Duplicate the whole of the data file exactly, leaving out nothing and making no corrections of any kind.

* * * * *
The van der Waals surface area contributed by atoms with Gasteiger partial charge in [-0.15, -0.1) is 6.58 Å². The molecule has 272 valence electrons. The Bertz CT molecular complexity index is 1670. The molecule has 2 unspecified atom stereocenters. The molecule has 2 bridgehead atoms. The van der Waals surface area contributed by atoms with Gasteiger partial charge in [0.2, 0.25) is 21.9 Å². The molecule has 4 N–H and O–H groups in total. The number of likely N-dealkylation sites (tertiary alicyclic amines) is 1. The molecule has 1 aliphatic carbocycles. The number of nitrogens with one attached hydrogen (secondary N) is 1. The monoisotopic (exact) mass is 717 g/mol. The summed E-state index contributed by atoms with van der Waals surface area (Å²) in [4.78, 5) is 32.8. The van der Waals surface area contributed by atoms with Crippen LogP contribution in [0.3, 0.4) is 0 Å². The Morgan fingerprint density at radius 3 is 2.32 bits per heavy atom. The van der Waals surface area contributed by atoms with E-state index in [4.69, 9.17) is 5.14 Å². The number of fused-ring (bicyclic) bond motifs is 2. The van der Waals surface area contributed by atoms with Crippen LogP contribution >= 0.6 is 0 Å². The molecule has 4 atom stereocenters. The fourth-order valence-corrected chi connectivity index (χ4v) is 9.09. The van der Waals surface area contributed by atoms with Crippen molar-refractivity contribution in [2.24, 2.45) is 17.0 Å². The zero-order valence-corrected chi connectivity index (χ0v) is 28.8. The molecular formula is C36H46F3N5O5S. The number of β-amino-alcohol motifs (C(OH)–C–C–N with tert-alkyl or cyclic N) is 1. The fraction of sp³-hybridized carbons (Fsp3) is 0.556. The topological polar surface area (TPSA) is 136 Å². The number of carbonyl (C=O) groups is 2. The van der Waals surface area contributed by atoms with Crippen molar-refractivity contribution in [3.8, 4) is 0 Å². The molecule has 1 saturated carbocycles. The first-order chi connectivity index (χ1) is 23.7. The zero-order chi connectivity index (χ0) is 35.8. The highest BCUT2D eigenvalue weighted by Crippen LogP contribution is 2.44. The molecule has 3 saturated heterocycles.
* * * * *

The van der Waals surface area contributed by atoms with Gasteiger partial charge in [-0.15, -0.1) is 6.58 Å². The molecule has 272 valence electrons. The Bertz CT molecular complexity index is 1670. The molecule has 2 unspecified atom stereocenters. The molecule has 2 bridgehead atoms. The van der Waals surface area contributed by atoms with Gasteiger partial charge in [0.2, 0.25) is 21.9 Å². The molecule has 4 N–H and O–H groups in total. The number of likely N-dealkylation sites (tertiary alicyclic amines) is 1. The molecule has 1 aliphatic carbocycles. The number of nitrogens with one attached hydrogen (secondary N) is 1. The monoisotopic (exact) mass is 717 g/mol. The summed E-state index contributed by atoms with van der Waals surface area (Å²) in [4.78, 5) is 32.8. The van der Waals surface area contributed by atoms with Crippen LogP contribution in [0.3, 0.4) is 0 Å². The Morgan fingerprint density at radius 3 is 2.32 bits per heavy atom. The van der Waals surface area contributed by atoms with E-state index in [4.69, 9.17) is 5.14 Å². The number of fused-ring (bicyclic) bond motifs is 2. The van der Waals surface area contributed by atoms with Crippen LogP contribution >= 0.6 is 0 Å². The molecule has 4 atom stereocenters. The fourth-order valence-corrected chi connectivity index (χ4v) is 9.09. The van der Waals surface area contributed by atoms with Crippen molar-refractivity contribution in [2.24, 2.45) is 17.0 Å². The zero-order valence-corrected chi connectivity index (χ0v) is 28.8. The molecular formula is C36H46F3N5O5S. The number of β-amino-alcohol motifs (C(OH)–C–C–N with tert-alkyl or cyclic N) is 1. The fraction of sp³-hybridized carbons (Fsp3) is 0.556. The topological polar surface area (TPSA) is 136 Å². The number of carbonyl (C=O) groups is 2. The van der Waals surface area contributed by atoms with Crippen molar-refractivity contribution in [3.8, 4) is 0 Å². The molecule has 1 saturated carbocycles. The first-order chi connectivity index (χ1) is 23.7. The zero-order chi connectivity index (χ0) is 35.8. The highest BCUT2D eigenvalue weighted by Crippen LogP contribution is 2.44. The molecule has 3 saturated heterocycles.